○ induction of labor
○ control postpartum bleeding or hemorrhage


How are these chemicals (ADH and oxytocin) similar to each other?

1) oxytocin slight antidiuretic function
2) high levels of vasopressin can trigger uterine contractions


Describe PTH

1) Increase plasma calcium and maintains at 10 mg%
2) Increases Ca+ mobilization from bone to plasma
3) Increases Ca+ reabsorption in renal tubules


Describe Calcitirol

1) hormonal form of Vit D
2) produced by kidneys
3) Increases calcium absorption from the intestine
4) limits calcium excretion when blood calcium level are low


Describe thyrocalcitonin (calcitonin):

1) Synthesized in thyroid gland
2) Reverses action of PTH
3) Increases in blood calcium by inhibiting bone resorption
4) Decreases plasma calcium and phosphate levels
5) Blocks removal of calcium from bone
6) Used in medicine to treat hypercalcemia
7) Minor regulator of blood calcium compared to the actions of PTH and calcitriol


How is Vitamin D3 (cholecalciferol) formed and what is its primary action?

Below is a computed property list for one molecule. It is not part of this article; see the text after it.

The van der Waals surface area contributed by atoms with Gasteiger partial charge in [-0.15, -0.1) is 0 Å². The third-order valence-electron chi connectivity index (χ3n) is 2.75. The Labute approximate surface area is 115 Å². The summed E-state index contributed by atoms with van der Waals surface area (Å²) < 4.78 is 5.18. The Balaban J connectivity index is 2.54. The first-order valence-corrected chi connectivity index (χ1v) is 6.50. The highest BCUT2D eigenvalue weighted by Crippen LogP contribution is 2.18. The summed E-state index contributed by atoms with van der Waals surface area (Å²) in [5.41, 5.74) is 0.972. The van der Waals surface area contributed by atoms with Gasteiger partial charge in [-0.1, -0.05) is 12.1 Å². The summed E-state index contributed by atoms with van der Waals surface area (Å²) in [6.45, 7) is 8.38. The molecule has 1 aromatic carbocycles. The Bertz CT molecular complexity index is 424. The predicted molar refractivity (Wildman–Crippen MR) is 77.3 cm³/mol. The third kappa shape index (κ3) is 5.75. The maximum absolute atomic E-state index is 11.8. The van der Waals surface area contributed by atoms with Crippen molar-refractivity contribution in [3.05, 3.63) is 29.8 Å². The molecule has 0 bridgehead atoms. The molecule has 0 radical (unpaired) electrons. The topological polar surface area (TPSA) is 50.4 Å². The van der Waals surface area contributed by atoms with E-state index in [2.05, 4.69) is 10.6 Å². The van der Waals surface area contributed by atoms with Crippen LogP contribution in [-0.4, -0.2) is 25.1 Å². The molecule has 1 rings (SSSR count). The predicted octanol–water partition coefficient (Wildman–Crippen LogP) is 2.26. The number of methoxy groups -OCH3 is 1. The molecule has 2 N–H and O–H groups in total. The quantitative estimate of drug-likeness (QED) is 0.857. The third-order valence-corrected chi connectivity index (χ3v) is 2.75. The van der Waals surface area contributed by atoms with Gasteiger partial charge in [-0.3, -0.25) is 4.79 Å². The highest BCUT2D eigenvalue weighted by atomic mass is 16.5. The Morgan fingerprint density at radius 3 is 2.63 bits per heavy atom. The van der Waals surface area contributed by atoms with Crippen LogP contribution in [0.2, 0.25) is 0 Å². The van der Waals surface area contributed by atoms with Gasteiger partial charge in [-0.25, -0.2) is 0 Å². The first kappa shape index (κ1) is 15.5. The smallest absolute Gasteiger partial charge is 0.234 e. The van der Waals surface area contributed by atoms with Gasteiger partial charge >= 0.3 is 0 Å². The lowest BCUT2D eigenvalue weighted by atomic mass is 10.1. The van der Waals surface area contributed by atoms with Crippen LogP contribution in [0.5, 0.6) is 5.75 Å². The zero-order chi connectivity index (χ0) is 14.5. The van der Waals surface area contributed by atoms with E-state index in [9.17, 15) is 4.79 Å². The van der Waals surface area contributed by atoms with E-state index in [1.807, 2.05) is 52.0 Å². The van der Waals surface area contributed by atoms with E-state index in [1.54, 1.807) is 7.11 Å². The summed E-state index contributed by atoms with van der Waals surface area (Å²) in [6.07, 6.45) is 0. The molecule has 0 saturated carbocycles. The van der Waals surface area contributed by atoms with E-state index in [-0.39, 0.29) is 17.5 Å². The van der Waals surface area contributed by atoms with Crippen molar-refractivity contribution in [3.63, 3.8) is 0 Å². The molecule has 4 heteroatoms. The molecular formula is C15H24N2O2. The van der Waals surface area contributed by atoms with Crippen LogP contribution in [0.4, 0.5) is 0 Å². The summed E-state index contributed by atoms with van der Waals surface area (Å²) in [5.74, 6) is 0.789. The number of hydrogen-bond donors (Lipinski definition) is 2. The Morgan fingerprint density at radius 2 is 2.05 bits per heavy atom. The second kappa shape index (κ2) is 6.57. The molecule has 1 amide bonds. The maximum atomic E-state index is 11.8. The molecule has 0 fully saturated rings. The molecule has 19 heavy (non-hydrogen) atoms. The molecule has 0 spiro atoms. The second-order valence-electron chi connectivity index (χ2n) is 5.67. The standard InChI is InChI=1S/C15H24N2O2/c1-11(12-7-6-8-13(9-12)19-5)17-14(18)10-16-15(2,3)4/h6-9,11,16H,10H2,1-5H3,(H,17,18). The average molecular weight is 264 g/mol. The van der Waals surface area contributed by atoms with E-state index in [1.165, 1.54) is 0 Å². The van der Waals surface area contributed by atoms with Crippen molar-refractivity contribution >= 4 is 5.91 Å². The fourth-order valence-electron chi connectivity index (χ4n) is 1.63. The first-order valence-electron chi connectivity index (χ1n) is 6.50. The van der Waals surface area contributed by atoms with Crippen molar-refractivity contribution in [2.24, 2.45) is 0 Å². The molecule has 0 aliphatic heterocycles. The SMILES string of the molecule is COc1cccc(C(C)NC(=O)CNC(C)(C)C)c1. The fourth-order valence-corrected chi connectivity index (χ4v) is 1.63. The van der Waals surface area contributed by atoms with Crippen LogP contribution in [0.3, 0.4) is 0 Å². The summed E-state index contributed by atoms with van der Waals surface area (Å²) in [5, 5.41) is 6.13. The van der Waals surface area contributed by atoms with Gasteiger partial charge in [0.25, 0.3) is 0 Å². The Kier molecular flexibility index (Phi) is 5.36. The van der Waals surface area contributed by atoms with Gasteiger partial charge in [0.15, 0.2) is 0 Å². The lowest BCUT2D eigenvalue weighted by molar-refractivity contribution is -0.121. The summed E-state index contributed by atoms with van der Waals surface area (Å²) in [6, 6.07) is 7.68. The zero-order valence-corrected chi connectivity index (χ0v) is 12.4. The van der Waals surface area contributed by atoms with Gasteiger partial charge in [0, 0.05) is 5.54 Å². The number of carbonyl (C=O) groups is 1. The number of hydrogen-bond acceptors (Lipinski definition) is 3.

1) formed in the skin when a cholesterol precursor

2) Primary action of 1,25 - (OH) 2 D3 = Promote gut absorption of calcium by stimulating formation of ca+-binding protein w/ in intestinal epithelial cells

3) In bone, synergistic role w/ PTH = Stimulates osteoclast proliferation and bone resorption


How does Vitamin D compare to PTH?

exerts a much slower regulatory effect on calcium balance


What are the effects of Vitamin D?

1) Increases bone mass

2) Decreases fracture rates

3) decreases PTH which
decreases resorption

4) potentially increases bone formation

5) Preparation: ergocalciferol (Vitamin D2; calciferol)


How is D deficiency possible?

1) sun-blocking pollution
2) Sunscreen; avoiding sun exposure
3) geographic differences


How does Vit D lead to systemic diseases?

1) Increase Vit D, decrease colon cancer risk
2) Decrease Vit D, increase risk for prostate, breast, and ovarian cancer
3) Low sun exposure = increased Type I diabetes
4) Hypertension increases with distance away from equator
5) calcitriol (pre-vit D) = protective


What are the recommended guidelines for Vitamin D?

1) Experts recommend annual blood test to screen levels
2) Supplements may be required
3) avoid need for supplements = go outside
4) Dosage for supplements = 200 IU/day--> less than 50 yrs
400 IU/day--> 51-69 yrs
600IU/day more than 70+ yrs


In absence of sunlight =

800-1000 IU/day (do not exceed 2000 IU)